With a population of more than 10 million, the Manchu ethnic minority group is based primarily in Northeast China. Half of the Manchu population is located within Liaoning Province with the rest divided between Heilongjiang and Jilin provinces.
Over time, the Manchu bloodline has gradually been watered down through intermarriage with the Han ethnic group. From the founding of the Qing Dynasty in 1616 AD, the Manchu people have maintained a strong influence in Northeast China.
Possessing their own language and character-based writing system, the Manchu people were once firm believers in Shamanism. Today, they are primarily proponents of Buddhism. As the Manchus formed closer ties with the rest of China, they gradually began taking on the language and written characters of mainland China. The characters they adopted from Mongolia have fell into disuse, and currently only a small portion of people in Heilongjiang province still use the old characters and speak the language.
The history of the Manchu ethnic group can be traced back to more than 2,000 years ago. Before the Manchus were considered an ethnic group, they were a part of the Nuzhen tribe. This tribe invaded the central plains a total of two times and created the Jin Dynasty which ruled from 1115 AD to 1234 AD.
The Ming Dynasty (1368 - 1644) later wrested control away from the Manchus and ruled until the Manchus were able to rise back into power. In 1616, the Manchus unified China under the Qing Dynasty and led China’s last feudal dynasty in history. The Manchurian rulers adopted the cultural norms of the former rulers and gradually were integrated into mainstream Chinese culture.
Traditional Manchu houses are built in three quarters with the middle house serving as the kitchen. The two wings of the so-called “pocket house” are filled with bedrooms and living room areas.
Within the walls of the pocket house are brick beds that were heated during the cold months of winter called Kangs. Kangs were placed on the west, south and north walls leaving the south east facing doors empty. This focus on directions was apparent in how the rest of the house was laid out. Elderly family members slept in the south Kang and younger relatives slept in the North Kang. On the west side of the house, an alter was traditionally set up for ancestor worship.
The national outfit of the Manchu ethnic group is the qipao. This outfit features a round collar and an open front. Large openings on either side of the hem were traditionally decorated with ornaments like buckles and belts.
Women, in particular, would spend time embroidering the robe and ornamenting it. Long robes and baggy sleeves added an air of grace and enhanced their natural slenderness while shoes were high heeled to add to their height.
Men tailored their qipaos to make movements easier when in the field or on horseback. During the Qing Dynasty, this form of dress became popularized across the country and became the national costume.
In daily life, women often wore head gear before they paid social calls. The frames were made of iron wire or bamboo and covered with attractive materials like velvet or satin. Creating a fan shape, the head gear would span about 30 centimeters (12 inches) long and 10 centimeters (4 inches) wide. The “hat” would be decorated with artificial flowers, embroidery and tassels to create a more attractive design.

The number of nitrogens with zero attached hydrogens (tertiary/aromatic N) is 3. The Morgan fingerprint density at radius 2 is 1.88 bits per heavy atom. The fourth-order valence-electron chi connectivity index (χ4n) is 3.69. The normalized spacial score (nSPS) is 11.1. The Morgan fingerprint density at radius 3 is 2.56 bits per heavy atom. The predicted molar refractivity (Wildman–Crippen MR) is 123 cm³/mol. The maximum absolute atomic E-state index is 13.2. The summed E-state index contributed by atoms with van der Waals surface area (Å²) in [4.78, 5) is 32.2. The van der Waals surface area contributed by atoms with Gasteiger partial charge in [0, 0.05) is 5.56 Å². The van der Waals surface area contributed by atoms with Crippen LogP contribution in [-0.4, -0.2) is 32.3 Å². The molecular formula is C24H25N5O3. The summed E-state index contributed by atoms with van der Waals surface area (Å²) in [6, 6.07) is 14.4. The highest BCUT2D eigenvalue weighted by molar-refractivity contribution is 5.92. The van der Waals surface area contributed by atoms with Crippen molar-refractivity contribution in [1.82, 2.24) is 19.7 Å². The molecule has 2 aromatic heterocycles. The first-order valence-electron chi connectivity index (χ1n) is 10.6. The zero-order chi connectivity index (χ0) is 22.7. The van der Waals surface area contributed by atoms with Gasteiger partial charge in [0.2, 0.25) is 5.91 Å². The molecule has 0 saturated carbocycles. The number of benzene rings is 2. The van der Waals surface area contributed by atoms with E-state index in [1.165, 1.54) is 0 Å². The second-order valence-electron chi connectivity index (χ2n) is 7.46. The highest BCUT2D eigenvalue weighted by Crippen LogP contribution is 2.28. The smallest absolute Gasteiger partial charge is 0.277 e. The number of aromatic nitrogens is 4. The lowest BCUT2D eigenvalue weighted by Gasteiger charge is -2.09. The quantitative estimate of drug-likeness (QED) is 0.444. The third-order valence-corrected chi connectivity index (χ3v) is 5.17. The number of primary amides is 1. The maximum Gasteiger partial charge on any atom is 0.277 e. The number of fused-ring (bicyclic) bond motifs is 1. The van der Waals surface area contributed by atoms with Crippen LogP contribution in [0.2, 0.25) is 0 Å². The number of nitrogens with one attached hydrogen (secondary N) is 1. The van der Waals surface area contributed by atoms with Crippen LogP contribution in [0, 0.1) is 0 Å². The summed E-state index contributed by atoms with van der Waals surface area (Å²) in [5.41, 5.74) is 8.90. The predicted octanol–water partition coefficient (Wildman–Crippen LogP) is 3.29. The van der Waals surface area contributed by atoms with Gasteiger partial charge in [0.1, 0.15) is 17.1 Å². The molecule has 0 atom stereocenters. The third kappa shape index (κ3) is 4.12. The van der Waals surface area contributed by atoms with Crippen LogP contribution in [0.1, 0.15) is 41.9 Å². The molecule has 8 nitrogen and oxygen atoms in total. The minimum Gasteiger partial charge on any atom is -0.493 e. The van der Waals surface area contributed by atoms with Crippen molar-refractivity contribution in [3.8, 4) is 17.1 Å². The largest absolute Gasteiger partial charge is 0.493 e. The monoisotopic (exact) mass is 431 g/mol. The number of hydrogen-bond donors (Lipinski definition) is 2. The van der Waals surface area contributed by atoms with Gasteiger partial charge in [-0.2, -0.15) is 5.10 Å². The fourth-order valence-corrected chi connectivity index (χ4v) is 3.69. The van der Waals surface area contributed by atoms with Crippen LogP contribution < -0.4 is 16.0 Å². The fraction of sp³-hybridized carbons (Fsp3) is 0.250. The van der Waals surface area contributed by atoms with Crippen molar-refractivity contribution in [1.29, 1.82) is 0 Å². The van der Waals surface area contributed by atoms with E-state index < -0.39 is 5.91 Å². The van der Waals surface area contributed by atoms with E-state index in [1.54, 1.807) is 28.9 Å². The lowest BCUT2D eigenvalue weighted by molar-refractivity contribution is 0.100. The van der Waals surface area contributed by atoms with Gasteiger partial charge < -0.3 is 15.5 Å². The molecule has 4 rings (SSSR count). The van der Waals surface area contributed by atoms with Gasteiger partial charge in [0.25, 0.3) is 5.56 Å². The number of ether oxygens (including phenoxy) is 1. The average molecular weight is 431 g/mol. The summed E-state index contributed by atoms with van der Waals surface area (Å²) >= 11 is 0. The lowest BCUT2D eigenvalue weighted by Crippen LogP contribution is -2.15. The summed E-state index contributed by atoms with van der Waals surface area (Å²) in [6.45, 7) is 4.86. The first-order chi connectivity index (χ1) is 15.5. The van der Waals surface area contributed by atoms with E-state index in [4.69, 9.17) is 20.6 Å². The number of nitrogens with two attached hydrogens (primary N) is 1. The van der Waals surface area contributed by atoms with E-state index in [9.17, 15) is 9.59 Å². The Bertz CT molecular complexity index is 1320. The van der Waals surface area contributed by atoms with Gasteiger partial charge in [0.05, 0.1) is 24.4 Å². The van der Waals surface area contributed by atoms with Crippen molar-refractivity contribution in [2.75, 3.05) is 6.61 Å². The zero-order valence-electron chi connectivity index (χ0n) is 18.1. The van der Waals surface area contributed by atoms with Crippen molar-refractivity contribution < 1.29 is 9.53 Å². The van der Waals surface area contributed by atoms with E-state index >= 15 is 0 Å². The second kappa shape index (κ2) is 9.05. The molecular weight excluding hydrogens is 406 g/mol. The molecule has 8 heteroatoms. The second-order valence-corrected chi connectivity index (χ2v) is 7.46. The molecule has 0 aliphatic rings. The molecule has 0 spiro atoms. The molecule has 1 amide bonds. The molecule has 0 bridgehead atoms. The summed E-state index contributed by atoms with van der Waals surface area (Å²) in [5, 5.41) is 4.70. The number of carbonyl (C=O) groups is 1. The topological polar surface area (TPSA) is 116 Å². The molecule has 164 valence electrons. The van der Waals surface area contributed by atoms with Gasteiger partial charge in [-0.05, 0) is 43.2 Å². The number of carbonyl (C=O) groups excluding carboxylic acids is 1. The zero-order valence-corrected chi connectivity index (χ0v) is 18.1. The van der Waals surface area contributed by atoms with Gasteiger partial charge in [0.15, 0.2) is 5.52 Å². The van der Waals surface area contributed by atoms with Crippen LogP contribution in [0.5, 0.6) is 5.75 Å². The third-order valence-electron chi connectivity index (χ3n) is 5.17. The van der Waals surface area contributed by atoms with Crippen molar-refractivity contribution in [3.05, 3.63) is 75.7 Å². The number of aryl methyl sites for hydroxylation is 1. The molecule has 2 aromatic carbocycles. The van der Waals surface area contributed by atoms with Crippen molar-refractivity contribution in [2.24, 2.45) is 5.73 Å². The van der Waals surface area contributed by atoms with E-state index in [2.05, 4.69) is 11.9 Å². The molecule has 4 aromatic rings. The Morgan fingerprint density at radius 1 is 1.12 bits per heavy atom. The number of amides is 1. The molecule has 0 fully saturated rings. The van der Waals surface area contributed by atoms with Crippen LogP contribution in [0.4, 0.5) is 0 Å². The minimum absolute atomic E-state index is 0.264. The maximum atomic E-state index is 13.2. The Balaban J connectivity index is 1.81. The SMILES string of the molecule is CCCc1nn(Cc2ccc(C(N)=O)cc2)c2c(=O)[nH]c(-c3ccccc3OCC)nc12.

In traditional Manchu society, elders are everything. Ancestors and the elders of the village were accorded a high level of respect, and during festivals the people would have ancestor worship ceremonies.
Bowing and greeting: Men would extend their left hand to the knee while keeling the right hand at their side while they bowed for their elders. Women in the culture curtsey and keep both of their hands on their knees. Among close friends and family, they would generally greet each other with a warm hug or embrace.
Excelling in horsemanship and archery, the Manchus were able to master the forest and mountains around them. The group taught their children how to hunt with wooden bows from a young age. As they reached the teenage years, both girls and boys would be taught to ride horses. One popular diversion was to attempt to jump onto a running horse.
One of the few taboos in Manchu culture involves dogs. Dogs hold a special role in the life of the people so injuring or killing a dog is forbidden. Speaking ill of a dog or chasing it in front of your host comes across as an insult.
Another taboo has to deal with the west. This direction is thought of as superior to the Manchu people so lower members of society cannot sit on the west kang. Young people and commoners were especially bound by this taboo.
On the 13th day of the tenth month in the Chinese calendar, the Manchu ethnic group celebrates the Banjin Festival. This festival commemorates the day in 1635 when Emperor Huangtaiji announced the name of the Manchu who would replace Nuzhen. The Manchu people feel that this naming day was the birth of the Manchu. During the Banjin Festival, people dress up in traditional costumes and spend the day singing and dancing to celebrate.